Leadership of the future is not about age. A young person can be a leader of the past while an old person can be a leader of the future. It’s a mindset.
For generations we’ve had innovation cycles and every once in a while someone breaks the cycle with creativity and then people build on it with innovation. Creativity is the platform on which innovation is built.
Benjamin Franklin is credited with discovering electricity. In 1752, on a rainy day, Franklin conducted an experiment using a kite and a key to demonstrate the relationship between lightning and electricity, and the rest is history.
Can you imagine a world without electricity ? That means a world without all the things made possible by electricity. Electricity was therefore a giga leap for mankind as it made modern life possible and thousands of innovations were built on top of that giga leap.
The first telephone patent was granted to Alexander Graham Bell in 1876 and he is also considered to be Father of the Telephone. Everything we’ve brought to our smartphones since then is innovation, built on top of the phone’s creative platform. So the phone was also another giant leap for mankind because it gave rise to a platform on which multiple cycles of innovation took place.
Air travel was another. On December 17, 1903, the Wright brothers made history with the first powered flight in their Kitty Hawk Flyer. This platform has spawned countless innovations that lead to space travel today.
The other is the Internet. Today’s children can no longer imagine a world without the Internet. The innovations that govern our world today were largely built on and around them. Without the internet, there would be no social media. There would be none of what defines life today.
So if we look at things critically, we see that there have actually been very few creative giga-leaps compared to innovations, but so tremendous that the innovation cycles they created have lasted for years and literally never end.
The leadership of the future is one that creates platforms or builds innovation on top of existing platforms. Such leadership must mentally envision the future and have the ability to influence actions that can make that future a reality.
Interestingly, it is often the creators of platforms and innovations had to step out of a structured learning environment just because it was structured and attempted to constrain and limit thinking to precedent and confining students to what was previously taught and accomplished. Imagine Mark Zuckerberg trying to explain to his faculty what Facebook is.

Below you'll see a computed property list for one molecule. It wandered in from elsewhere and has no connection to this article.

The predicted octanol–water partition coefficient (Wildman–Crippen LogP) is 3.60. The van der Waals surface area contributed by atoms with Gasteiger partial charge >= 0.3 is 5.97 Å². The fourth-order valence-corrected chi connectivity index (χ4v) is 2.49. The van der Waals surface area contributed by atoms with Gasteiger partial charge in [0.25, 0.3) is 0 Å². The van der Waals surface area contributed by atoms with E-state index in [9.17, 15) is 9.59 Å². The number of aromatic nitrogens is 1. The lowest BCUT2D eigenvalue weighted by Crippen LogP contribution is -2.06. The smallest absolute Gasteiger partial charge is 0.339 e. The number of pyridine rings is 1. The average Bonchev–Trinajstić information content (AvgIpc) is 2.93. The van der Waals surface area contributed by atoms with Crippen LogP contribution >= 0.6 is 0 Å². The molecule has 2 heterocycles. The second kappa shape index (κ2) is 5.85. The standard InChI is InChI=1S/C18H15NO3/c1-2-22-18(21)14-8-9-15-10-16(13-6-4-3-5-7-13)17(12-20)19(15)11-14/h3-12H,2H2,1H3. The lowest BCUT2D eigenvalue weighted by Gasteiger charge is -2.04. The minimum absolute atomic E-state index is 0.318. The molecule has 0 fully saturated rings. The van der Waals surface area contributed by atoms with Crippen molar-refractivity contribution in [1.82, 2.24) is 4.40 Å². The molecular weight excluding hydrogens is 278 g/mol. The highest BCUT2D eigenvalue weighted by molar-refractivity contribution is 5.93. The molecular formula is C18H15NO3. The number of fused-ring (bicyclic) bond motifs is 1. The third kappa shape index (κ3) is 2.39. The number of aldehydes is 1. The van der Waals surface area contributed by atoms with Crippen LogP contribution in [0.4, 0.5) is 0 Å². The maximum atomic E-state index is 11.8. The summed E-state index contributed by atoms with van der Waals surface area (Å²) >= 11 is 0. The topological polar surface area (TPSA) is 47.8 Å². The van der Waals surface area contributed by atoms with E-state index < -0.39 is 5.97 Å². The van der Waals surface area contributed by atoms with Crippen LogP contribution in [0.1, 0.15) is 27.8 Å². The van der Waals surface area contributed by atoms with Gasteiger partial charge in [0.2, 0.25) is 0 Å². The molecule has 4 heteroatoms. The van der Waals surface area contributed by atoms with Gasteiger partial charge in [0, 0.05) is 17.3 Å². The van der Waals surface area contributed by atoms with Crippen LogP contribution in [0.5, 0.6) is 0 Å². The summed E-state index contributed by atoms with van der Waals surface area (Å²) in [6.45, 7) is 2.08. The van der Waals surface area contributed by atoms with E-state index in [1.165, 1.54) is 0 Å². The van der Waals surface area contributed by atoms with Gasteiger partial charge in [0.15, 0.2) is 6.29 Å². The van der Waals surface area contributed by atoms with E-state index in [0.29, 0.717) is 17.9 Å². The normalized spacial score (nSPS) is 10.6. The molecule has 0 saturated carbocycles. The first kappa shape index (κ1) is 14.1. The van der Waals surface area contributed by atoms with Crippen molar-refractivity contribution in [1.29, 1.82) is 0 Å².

So, the greatest challenge for the leadership of the future is to create environments where creativity and innovation can flourish and all ideas are given a fair hearing. Ideas that were once considered stupid come back and become the cornerstone. To think that Decca Music, then the largest record label, turned down the Beatles because guitar music was on the decline in their “expert” opinion, one wonders how many other great things have been dismissed and subsumed under the “brilliance” were buried ‘ bygone days.
The fact that the screenplay for Sound of Music was once turned down but has become one of the most successful films of all time shows how important it is that the Not confining the future to the glory of the past.
To be a leader of the future, therefore, it follows that the most important personal virtue is humility. It takes humility to see your students and mentees shine brighter than you and support them. It takes humility to pave the way for them to excel. It takes humility to accept that you are wrong. Ditto for the brighter ideas of subordinates. It takes humility to be objective, and so it certainly takes humility to stay relevant.
Wale Akinyemi is PowerTalks Chief Transformation Officer. Email: [emailprotected]